Overall, courts in California consider not just one aspect of the entire sobriety checkpoint, but instead the entire totality of the circumstances. That being said, they consider some aspects more important than others. For example, if a supervising officer is not present, this would probably be enough to have the charges dropped.
On the other hand, local judges are becoming less strict about the requirement allowing drivers to turnaround at a checkpoint. While drivers can legally turn around where it is safe to do so, law enforcement officers have increasingly been setting up traffic cones so far away from a checkpoint that drivers cannot see what is coming ahead. Because there is no safe, legal place to turn around, police can then legally stop a driver for avoiding the checkpoint because he or she violated a traffic law. While this might not be enough for a court to rule the checkpoint unconstitutional, if it was also placed in an unreasonable location or at an unreasonable time of day, for example, it was near a church on a Sunday morning, the combination of these factors could be enough to justify the charges being dropped.
It’s worth noting though that because the locations must be listed in advance, you can generally avoid encountering a checkpoint stop by looking for proposed checkpoints listed on the local police or sheriff’s department websites before driving on any given weekend.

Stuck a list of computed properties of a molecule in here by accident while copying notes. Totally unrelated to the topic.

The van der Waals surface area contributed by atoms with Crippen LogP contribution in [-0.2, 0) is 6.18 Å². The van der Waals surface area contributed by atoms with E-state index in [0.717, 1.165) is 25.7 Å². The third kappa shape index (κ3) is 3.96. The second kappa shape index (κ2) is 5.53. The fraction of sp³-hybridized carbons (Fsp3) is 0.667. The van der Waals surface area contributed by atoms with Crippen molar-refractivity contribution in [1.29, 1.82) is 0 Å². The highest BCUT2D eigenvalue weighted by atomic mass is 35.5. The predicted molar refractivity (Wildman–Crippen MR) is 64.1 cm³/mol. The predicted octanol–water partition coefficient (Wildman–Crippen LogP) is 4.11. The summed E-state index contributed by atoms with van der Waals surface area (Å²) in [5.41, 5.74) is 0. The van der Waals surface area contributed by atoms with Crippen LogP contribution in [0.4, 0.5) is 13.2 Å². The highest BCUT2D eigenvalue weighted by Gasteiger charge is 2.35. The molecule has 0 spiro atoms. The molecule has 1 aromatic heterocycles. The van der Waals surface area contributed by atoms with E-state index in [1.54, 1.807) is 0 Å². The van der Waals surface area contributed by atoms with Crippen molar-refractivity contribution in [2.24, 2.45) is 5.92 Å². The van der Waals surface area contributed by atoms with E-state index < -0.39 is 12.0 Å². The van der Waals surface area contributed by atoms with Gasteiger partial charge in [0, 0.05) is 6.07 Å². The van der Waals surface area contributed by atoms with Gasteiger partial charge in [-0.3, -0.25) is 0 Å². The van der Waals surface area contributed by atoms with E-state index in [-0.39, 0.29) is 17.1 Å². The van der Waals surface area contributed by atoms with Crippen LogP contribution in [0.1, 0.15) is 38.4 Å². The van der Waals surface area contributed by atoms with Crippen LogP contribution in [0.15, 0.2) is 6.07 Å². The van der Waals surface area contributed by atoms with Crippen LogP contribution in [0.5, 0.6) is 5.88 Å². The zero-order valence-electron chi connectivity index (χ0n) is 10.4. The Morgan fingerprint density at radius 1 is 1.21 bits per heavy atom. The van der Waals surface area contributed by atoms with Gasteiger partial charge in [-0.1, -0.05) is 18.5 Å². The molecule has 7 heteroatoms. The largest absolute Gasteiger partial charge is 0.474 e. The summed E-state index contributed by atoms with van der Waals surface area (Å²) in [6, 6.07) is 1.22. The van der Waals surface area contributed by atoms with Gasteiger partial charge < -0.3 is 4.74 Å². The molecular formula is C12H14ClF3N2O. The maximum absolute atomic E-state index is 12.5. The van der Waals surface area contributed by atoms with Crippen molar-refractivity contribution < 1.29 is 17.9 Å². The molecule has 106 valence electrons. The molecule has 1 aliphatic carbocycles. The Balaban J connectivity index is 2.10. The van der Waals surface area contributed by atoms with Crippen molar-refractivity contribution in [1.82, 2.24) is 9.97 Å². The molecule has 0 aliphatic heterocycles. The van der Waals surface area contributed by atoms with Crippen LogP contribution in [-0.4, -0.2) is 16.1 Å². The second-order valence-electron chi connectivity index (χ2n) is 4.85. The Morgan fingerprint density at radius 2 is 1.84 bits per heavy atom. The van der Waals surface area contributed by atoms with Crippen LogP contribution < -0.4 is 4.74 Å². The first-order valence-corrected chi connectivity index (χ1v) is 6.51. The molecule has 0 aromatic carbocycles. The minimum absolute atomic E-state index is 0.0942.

What Does Neutrally Operated Mean?
One of the most important factors to ensure sobriety checkpoints in San Diego are legal is that it is operated in a neutral manner. What this means is that since many checkpoints are too busy for officers to stop every car in the interest of keeping traffic moving (which would likely result in the police detaining drivers for excessively long periods), they must choose a fair way to stop only some of the vehicles. This means choosing a mathematical interval for stopping cars, such as every three cars, every other car, etc. They cannot chose to stop a car based on the driver, the vehicle type, the vehicle year or if it features an out-of-state license plate.